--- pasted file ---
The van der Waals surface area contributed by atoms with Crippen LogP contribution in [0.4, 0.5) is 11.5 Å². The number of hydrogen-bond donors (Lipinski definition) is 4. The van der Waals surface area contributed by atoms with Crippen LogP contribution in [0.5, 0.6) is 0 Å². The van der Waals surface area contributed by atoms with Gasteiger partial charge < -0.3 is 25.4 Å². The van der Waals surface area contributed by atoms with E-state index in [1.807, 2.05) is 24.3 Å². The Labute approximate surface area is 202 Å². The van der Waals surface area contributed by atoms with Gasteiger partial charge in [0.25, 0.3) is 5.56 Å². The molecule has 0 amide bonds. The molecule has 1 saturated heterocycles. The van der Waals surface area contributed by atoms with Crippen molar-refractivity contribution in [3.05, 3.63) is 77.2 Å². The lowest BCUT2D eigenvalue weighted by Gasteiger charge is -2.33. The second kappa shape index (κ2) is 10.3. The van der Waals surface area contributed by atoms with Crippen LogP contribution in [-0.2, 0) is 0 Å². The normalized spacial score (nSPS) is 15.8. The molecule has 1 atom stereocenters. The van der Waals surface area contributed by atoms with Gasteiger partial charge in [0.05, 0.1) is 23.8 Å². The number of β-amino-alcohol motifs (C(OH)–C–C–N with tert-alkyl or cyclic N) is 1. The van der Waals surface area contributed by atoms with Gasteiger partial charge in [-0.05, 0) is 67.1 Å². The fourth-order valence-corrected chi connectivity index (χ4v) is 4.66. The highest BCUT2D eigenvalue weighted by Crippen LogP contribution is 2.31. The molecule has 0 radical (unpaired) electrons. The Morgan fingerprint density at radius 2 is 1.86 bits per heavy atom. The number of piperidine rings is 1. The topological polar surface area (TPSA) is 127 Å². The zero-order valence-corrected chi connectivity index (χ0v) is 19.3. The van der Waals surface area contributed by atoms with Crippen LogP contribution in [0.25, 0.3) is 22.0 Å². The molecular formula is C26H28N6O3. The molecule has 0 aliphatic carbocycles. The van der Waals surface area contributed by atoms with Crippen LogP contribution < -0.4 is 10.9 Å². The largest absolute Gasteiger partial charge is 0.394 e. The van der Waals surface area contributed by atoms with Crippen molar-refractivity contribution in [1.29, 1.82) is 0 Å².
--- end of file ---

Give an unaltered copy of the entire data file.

The van der Waals surface area contributed by atoms with Crippen LogP contribution in [0.4, 0.5) is 11.5 Å². The number of hydrogen-bond donors (Lipinski definition) is 4. The van der Waals surface area contributed by atoms with Crippen LogP contribution in [0.5, 0.6) is 0 Å². The van der Waals surface area contributed by atoms with Gasteiger partial charge < -0.3 is 25.4 Å². The van der Waals surface area contributed by atoms with E-state index in [1.807, 2.05) is 24.3 Å². The Labute approximate surface area is 202 Å². The van der Waals surface area contributed by atoms with Gasteiger partial charge in [0.25, 0.3) is 5.56 Å². The molecule has 0 amide bonds. The molecule has 1 saturated heterocycles. The van der Waals surface area contributed by atoms with Crippen molar-refractivity contribution in [3.05, 3.63) is 77.2 Å². The lowest BCUT2D eigenvalue weighted by Gasteiger charge is -2.33. The second kappa shape index (κ2) is 10.3. The van der Waals surface area contributed by atoms with Crippen LogP contribution in [-0.2, 0) is 0 Å². The normalized spacial score (nSPS) is 15.8. The molecule has 1 atom stereocenters. The van der Waals surface area contributed by atoms with Gasteiger partial charge in [0.05, 0.1) is 23.8 Å². The number of β-amino-alcohol motifs (C(OH)–C–C–N with tert-alkyl or cyclic N) is 1. The van der Waals surface area contributed by atoms with Gasteiger partial charge in [-0.05, 0) is 67.1 Å². The fourth-order valence-corrected chi connectivity index (χ4v) is 4.66. The highest BCUT2D eigenvalue weighted by Crippen LogP contribution is 2.31. The molecule has 0 radical (unpaired) electrons. The Morgan fingerprint density at radius 2 is 1.86 bits per heavy atom. The number of piperidine rings is 1. The topological polar surface area (TPSA) is 127 Å². The zero-order valence-corrected chi connectivity index (χ0v) is 19.3. The van der Waals surface area contributed by atoms with Crippen LogP contribution in [0.25, 0.3) is 22.0 Å². The molecular formula is C26H28N6O3. The molecule has 0 aliphatic carbocycles. The van der Waals surface area contributed by atoms with Crippen LogP contribution < -0.4 is 10.9 Å². The largest absolute Gasteiger partial charge is 0.394 e. The van der Waals surface area contributed by atoms with Crippen molar-refractivity contribution in [1.29, 1.82) is 0 Å².